Thursday, May 26, 2016
The Nuclear Weapon Testing Map
Earlier this month the Future of Life Institute partnered with NukeMap to create 1100 Declassified U.S. Nuclear Targets, an interactive map showing all U.S. nuclear targets around the world in 1956.
Of course the nuclear arms race didn't end in 1956. In fact the USA, Russia and many other countries around the world have continued to carry on developing their nuclear capabilities. One way of determining who is continuing to test nuclear weapons is by analyzing seismic records. Which is exactly what Blast Map has done.
Blast Map is a map showing underground nuclear tests carried out by countries across the globe since 1963. 1963 was the year the Partial Test Ban Treaty came into force, which prohibited all test detonations of nuclear weapons except underground. Using data from the Northern California Earthquake Data Center the map shows all seismic events which have been determined to be not geological in nature but were instead caused by either quarry blasting or nuclear testing.
Blast Map shows the location of these quarry blasts and nuclear tests around the world. The chart beneath the map shows the magnitude and date of each of the blasts. The chart and map are synchronized together so that the chart automatically updates to reflect the data in the current map view. You can also use the chart to refine the data shown on the map by range of magnitude and date.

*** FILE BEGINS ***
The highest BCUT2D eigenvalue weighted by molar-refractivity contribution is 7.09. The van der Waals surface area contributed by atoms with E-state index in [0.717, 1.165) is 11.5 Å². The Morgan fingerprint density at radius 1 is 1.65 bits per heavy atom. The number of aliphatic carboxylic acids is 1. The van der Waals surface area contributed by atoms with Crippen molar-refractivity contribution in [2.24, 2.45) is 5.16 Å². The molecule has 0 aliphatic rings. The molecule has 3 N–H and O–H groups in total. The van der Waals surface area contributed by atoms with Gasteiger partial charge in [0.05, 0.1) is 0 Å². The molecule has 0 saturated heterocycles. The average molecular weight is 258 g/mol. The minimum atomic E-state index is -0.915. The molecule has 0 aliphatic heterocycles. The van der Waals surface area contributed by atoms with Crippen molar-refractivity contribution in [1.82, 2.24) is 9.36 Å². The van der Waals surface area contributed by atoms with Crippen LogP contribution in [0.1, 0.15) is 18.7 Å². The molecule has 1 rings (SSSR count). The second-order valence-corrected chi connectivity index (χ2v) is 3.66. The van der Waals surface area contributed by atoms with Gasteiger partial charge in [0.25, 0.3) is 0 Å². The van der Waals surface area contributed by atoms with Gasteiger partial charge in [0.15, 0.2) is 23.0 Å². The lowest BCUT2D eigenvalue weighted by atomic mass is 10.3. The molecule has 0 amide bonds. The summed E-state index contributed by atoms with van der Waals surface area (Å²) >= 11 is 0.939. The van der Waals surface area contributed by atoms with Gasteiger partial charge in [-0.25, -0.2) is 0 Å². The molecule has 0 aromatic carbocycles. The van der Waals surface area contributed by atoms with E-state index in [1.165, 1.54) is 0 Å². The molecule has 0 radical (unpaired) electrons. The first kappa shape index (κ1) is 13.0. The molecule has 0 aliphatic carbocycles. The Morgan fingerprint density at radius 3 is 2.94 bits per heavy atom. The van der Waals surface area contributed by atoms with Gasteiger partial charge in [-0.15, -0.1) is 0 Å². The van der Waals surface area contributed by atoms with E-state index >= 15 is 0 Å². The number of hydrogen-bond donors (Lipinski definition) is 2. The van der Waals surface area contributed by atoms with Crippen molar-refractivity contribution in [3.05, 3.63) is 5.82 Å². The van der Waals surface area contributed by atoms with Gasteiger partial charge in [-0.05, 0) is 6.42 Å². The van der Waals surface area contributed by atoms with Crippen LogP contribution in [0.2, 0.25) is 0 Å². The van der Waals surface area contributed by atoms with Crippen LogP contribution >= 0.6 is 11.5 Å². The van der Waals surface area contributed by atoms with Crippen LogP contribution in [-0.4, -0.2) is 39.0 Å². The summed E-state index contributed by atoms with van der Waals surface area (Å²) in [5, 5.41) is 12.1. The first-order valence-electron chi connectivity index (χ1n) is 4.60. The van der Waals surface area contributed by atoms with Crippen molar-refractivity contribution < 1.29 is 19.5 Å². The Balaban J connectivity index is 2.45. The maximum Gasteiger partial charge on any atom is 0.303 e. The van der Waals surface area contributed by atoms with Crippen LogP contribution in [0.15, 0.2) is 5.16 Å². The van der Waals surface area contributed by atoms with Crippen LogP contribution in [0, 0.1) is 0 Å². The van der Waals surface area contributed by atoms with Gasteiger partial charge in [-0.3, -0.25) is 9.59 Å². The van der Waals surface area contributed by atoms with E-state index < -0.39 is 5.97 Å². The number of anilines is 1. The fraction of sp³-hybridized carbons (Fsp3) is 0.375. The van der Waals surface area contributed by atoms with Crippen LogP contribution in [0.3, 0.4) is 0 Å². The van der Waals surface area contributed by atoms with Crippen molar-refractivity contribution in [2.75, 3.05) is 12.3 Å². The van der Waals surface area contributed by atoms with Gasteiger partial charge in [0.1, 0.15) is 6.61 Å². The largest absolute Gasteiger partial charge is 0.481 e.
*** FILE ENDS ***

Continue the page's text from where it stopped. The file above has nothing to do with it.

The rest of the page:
The map sidebar provides links to significant nuclear testing events. For example, if you click on the 'Soviet Nuclear Archipelago' link you can view a map and chart view of soviet nuclear testing from 1964-1991. You can read a little more about the significance of these highlighted testing events and how the map was made on this Adventures in Mapping blog post.
Posted by Keir Clarke at 6:00 AM